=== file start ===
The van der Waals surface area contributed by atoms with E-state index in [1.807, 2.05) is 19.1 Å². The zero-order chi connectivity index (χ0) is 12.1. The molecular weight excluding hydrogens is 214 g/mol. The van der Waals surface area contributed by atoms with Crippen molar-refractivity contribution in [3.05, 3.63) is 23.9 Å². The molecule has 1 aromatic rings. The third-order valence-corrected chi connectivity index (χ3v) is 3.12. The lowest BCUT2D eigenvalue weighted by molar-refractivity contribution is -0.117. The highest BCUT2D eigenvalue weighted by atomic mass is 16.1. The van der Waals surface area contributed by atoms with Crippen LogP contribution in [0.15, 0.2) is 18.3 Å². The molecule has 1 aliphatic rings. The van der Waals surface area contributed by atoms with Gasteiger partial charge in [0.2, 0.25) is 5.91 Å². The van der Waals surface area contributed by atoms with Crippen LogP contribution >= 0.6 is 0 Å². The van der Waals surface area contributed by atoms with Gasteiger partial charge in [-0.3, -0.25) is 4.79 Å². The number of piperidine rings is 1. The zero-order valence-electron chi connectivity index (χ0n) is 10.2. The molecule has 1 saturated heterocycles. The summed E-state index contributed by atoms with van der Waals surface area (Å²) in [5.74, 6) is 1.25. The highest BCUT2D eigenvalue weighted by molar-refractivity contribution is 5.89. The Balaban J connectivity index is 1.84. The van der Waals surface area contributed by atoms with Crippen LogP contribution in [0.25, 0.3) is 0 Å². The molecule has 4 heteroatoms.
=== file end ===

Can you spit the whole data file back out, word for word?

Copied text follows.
The van der Waals surface area contributed by atoms with E-state index in [1.807, 2.05) is 19.1 Å². The zero-order chi connectivity index (χ0) is 12.1. The molecular weight excluding hydrogens is 214 g/mol. The van der Waals surface area contributed by atoms with Crippen molar-refractivity contribution in [3.05, 3.63) is 23.9 Å². The molecule has 1 aromatic rings. The third-order valence-corrected chi connectivity index (χ3v) is 3.12. The lowest BCUT2D eigenvalue weighted by molar-refractivity contribution is -0.117. The highest BCUT2D eigenvalue weighted by atomic mass is 16.1. The van der Waals surface area contributed by atoms with Crippen LogP contribution in [0.15, 0.2) is 18.3 Å². The molecule has 1 aliphatic rings. The van der Waals surface area contributed by atoms with Gasteiger partial charge in [0.2, 0.25) is 5.91 Å². The van der Waals surface area contributed by atoms with Crippen LogP contribution >= 0.6 is 0 Å². The van der Waals surface area contributed by atoms with Gasteiger partial charge in [-0.3, -0.25) is 4.79 Å². The number of piperidine rings is 1. The zero-order valence-electron chi connectivity index (χ0n) is 10.2. The molecule has 1 saturated heterocycles. The summed E-state index contributed by atoms with van der Waals surface area (Å²) in [5.74, 6) is 1.25. The highest BCUT2D eigenvalue weighted by molar-refractivity contribution is 5.89. The Balaban J connectivity index is 1.84. The van der Waals surface area contributed by atoms with Crippen LogP contribution in [0.25, 0.3) is 0 Å². The molecule has 4 heteroatoms.